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Things I Won't Work With

Things I Won’t Work With: Dimethylcadmium

Cadmium is bad news. Lead and mercury get all the press, but cadmium is just as foul, even if far fewer people encounter it. Never in my career have I had any occasion to use any, and I like it that way. There was an organocadmium reaction in my textbook when I took sophomore organic chemistry, but it was already becoming obsolete, and good riddance, because this is one of those metals that’s best avoided for life. It has acute toxic effects, chronic toxic effects, and if there are any effects in between those it probably has them, too.
Fortunately, cadmium is not well absorbed from the gut, and even more fortunately, no one eats it. But breathing it, now that’s another matter, and if you’re a nonchemist wondering how someone can breath metallic elements, then read on. One rather direct way is if someone is careless enough to floof fine powders of them around you. That’s how cadmium’s toxicity was discovered in the first place, from miners dealing with the dust. But that’s only the start. There’s a bottom of the list for breathable cadmium, too, which is quite a thought. The general rule is, if you’re looking for the worst organic derivatives of any metal, you should hop right on down to the methyl compounds. That’s where the most choking vapors, the brightest flames, and the most panicked shouts and heartfelt curses are to be found. Methyl organometallics tend to be small, reactive, volatile, and ready to party.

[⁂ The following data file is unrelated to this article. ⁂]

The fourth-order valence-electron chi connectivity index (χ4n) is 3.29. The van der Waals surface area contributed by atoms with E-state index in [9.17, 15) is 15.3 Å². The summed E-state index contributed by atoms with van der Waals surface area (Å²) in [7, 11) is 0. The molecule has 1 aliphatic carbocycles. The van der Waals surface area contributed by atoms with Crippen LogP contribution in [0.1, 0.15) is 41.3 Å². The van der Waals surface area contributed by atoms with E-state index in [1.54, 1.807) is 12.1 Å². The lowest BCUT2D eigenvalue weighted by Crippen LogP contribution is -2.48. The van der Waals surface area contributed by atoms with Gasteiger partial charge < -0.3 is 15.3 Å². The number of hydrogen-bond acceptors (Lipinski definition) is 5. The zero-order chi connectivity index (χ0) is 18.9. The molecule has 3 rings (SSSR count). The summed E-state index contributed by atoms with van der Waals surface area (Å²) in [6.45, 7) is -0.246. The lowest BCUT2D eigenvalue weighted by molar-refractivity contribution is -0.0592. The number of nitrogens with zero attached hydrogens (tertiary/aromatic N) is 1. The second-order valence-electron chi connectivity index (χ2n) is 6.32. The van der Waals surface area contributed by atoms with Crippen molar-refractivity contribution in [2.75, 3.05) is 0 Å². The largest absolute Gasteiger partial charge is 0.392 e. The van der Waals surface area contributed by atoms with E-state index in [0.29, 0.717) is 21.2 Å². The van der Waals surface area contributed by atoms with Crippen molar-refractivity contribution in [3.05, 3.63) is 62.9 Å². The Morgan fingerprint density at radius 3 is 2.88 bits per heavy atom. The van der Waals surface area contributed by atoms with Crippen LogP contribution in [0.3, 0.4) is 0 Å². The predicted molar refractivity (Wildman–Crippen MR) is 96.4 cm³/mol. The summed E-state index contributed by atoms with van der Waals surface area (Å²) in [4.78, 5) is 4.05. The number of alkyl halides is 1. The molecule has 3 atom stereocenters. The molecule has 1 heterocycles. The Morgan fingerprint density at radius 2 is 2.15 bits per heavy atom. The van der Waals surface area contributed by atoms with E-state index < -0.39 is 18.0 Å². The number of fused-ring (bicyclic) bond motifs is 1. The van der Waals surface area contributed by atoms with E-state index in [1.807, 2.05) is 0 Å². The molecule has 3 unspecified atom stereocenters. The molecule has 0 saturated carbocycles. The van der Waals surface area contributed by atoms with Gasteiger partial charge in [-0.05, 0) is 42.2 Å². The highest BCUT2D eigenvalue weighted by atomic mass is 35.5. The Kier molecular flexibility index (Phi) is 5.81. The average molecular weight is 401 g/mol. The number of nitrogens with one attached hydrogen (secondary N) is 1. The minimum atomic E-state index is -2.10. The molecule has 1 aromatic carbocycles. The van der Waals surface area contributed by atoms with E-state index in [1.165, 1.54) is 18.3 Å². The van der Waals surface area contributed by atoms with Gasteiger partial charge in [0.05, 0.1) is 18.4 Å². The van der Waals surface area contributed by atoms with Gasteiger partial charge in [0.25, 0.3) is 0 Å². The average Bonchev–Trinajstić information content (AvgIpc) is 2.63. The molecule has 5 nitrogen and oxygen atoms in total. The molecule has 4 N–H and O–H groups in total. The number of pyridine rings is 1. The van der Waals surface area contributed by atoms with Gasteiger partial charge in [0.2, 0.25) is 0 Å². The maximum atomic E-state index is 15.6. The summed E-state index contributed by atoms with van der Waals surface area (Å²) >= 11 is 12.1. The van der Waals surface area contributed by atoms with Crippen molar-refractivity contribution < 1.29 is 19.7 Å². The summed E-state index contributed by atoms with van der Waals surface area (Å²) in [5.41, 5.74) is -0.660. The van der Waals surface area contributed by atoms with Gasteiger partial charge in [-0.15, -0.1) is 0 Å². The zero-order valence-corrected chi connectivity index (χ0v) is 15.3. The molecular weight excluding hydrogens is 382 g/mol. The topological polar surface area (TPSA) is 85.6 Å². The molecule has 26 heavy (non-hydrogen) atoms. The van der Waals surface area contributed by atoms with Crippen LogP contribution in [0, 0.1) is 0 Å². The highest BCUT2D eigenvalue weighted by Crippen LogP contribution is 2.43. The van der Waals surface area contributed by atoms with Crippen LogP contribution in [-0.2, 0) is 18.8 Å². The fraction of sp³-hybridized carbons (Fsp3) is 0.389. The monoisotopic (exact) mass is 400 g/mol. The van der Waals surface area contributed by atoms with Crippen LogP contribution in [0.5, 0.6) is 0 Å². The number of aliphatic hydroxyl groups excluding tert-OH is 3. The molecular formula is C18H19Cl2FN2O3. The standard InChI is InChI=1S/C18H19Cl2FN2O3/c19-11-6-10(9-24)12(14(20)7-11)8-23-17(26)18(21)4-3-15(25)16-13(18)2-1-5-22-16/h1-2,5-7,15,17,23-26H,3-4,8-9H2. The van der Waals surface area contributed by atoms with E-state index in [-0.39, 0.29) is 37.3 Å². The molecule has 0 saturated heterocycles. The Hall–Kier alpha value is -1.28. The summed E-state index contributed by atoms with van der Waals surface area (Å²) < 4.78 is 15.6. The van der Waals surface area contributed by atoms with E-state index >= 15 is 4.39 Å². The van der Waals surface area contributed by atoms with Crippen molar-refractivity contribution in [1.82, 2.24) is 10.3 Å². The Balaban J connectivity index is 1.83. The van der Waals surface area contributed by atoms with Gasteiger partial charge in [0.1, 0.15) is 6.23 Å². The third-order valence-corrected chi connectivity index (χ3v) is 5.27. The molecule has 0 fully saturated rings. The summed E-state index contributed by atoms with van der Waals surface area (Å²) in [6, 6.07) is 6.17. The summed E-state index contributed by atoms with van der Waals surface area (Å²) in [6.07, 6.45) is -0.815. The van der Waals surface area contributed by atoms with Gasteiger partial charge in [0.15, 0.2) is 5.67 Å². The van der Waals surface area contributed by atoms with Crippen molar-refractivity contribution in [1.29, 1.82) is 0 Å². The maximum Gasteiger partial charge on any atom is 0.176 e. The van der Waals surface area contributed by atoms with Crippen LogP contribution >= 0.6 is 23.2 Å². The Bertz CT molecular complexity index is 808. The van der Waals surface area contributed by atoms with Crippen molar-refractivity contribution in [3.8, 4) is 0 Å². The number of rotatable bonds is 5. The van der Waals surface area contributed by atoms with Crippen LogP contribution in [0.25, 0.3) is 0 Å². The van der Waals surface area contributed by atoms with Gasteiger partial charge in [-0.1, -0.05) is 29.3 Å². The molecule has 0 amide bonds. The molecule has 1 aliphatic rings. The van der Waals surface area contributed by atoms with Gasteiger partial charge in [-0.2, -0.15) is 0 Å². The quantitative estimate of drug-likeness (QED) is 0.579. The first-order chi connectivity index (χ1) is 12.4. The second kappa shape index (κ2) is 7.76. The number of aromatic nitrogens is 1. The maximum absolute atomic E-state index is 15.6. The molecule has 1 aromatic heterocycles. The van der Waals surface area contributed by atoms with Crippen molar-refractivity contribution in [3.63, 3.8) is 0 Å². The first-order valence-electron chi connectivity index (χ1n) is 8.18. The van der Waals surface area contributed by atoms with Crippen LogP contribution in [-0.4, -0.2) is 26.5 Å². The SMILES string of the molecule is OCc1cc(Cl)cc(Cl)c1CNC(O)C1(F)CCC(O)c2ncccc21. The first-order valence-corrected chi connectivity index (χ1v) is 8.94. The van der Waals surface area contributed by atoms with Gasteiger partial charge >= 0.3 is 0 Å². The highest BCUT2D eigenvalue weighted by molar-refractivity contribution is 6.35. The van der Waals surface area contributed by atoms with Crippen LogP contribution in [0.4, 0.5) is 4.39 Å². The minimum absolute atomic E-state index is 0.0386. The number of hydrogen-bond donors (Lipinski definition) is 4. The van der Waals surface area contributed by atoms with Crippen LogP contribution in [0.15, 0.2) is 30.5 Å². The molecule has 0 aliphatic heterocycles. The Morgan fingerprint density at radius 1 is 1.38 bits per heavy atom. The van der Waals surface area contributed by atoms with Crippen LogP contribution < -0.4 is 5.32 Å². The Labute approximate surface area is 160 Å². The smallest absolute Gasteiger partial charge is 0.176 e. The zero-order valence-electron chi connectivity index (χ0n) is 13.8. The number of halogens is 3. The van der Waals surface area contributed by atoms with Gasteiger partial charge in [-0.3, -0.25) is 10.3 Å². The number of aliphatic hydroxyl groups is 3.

Dimethyl cadmium, then, represents the demon plunked in the middle of the lowest circle as far as this element is concerned. I’ll say only one thing in its favor: it’s not quite as reactive as dimethyl zinc, its cousin one row up in the periodic table. No one ever has to worry about inhaling dimethyl zinc; since it bursts into ravenous flames as soon as it hits the air, the topic just never comes up. Then again, when organozincs burn, they turn into zinc oxide, which is inert enough to be used in cosmetics. But slathering your nose with cadmium oxide is not recommended.
Even though dimethylcadmium does not instantly turn into a wall of flame, it can still liven the place up. If you just leave the liquid standing around, hoping it’ll go away, there are two outcomes. If you have a nice wide spill of it, with a lot of surface area, you fool, it’ll probably still ignite on its own, giving off plenty of poisonous cadmium oxide smoke. If for some reason it doesn’t do that, you will still regret your decision: the compound will react with oxygen anyway and form a crust of dimethyl cadmium peroxide, a poorly characterized compound (go figure) which is a friction-sensitive explosive. I’ve no idea how you get out of that tight spot; any attempts are likely to suddenly distribute the rest of the dimethylcadmium as a fine mist. Water is not the answer. One old literature report says that “When thrown into water, (dimethylcadmium) sinks to the bottom in large drops, which decompose in a series of sudden explosive jerks, with crackling sounds”, and you could not ask for a clearer picture of the devil finding work for idle hands. Or idle heads.